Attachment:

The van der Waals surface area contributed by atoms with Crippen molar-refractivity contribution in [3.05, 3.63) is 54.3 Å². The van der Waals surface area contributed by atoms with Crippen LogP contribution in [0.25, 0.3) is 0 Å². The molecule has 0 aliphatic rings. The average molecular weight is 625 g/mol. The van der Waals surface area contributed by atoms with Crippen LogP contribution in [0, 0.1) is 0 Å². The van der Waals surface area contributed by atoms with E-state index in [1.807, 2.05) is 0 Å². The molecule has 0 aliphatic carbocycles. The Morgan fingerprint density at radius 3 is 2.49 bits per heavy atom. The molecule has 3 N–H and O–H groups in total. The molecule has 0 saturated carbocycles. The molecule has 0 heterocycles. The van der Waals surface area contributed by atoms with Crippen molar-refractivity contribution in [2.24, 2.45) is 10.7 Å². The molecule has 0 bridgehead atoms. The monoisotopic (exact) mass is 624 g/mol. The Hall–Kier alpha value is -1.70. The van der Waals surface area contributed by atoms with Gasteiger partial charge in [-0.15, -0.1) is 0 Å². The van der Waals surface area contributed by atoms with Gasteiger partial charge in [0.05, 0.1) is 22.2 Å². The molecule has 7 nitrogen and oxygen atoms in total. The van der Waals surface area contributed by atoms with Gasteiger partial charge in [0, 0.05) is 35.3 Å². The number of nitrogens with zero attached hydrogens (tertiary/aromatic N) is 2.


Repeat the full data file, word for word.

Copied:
The van der Waals surface area contributed by atoms with Crippen molar-refractivity contribution in [3.05, 3.63) is 54.3 Å². The van der Waals surface area contributed by atoms with Crippen LogP contribution in [0.25, 0.3) is 0 Å². The molecule has 0 aliphatic rings. The average molecular weight is 625 g/mol. The van der Waals surface area contributed by atoms with Crippen LogP contribution in [0, 0.1) is 0 Å². The van der Waals surface area contributed by atoms with E-state index in [1.807, 2.05) is 0 Å². The molecule has 0 aliphatic carbocycles. The Morgan fingerprint density at radius 3 is 2.49 bits per heavy atom. The molecule has 3 N–H and O–H groups in total. The molecule has 0 saturated carbocycles. The molecule has 0 heterocycles. The van der Waals surface area contributed by atoms with Crippen molar-refractivity contribution in [2.24, 2.45) is 10.7 Å². The molecule has 0 bridgehead atoms. The monoisotopic (exact) mass is 624 g/mol. The Hall–Kier alpha value is -1.70. The van der Waals surface area contributed by atoms with Gasteiger partial charge in [-0.15, -0.1) is 0 Å². The van der Waals surface area contributed by atoms with Gasteiger partial charge in [0.05, 0.1) is 22.2 Å². The molecule has 7 nitrogen and oxygen atoms in total. The van der Waals surface area contributed by atoms with Gasteiger partial charge in [0, 0.05) is 35.3 Å². The number of nitrogens with zero attached hydrogens (tertiary/aromatic N) is 2.